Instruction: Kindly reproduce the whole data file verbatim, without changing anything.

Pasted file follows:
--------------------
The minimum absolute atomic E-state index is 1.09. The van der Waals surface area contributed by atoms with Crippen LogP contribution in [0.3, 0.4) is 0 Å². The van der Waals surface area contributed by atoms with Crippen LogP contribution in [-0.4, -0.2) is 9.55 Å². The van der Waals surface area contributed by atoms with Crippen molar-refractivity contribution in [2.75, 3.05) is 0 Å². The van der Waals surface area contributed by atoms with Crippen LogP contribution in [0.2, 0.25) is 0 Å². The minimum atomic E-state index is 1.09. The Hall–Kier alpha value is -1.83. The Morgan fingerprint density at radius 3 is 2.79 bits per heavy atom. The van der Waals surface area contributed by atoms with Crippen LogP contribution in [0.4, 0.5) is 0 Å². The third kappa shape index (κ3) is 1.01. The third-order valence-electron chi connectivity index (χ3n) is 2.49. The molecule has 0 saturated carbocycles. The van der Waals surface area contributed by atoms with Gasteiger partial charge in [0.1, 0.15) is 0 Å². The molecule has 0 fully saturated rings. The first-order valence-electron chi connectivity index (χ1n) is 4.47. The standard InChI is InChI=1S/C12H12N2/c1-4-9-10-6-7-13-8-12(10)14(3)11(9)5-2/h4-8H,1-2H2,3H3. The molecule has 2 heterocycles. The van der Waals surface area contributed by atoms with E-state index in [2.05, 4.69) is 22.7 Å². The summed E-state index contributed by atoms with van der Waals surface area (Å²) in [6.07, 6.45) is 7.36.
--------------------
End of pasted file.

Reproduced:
The minimum absolute atomic E-state index is 1.09. The van der Waals surface area contributed by atoms with Crippen LogP contribution in [0.3, 0.4) is 0 Å². The van der Waals surface area contributed by atoms with Crippen LogP contribution in [-0.4, -0.2) is 9.55 Å². The van der Waals surface area contributed by atoms with Crippen molar-refractivity contribution in [2.75, 3.05) is 0 Å². The van der Waals surface area contributed by atoms with Crippen LogP contribution in [0.2, 0.25) is 0 Å². The minimum atomic E-state index is 1.09. The Hall–Kier alpha value is -1.83. The Morgan fingerprint density at radius 3 is 2.79 bits per heavy atom. The van der Waals surface area contributed by atoms with Crippen LogP contribution in [0.4, 0.5) is 0 Å². The third kappa shape index (κ3) is 1.01. The third-order valence-electron chi connectivity index (χ3n) is 2.49. The molecule has 0 saturated carbocycles. The van der Waals surface area contributed by atoms with Gasteiger partial charge in [0.1, 0.15) is 0 Å². The molecule has 0 fully saturated rings. The first-order valence-electron chi connectivity index (χ1n) is 4.47. The standard InChI is InChI=1S/C12H12N2/c1-4-9-10-6-7-13-8-12(10)14(3)11(9)5-2/h4-8H,1-2H2,3H3. The molecule has 2 heterocycles. The van der Waals surface area contributed by atoms with E-state index in [2.05, 4.69) is 22.7 Å². The summed E-state index contributed by atoms with van der Waals surface area (Å²) in [6.07, 6.45) is 7.36.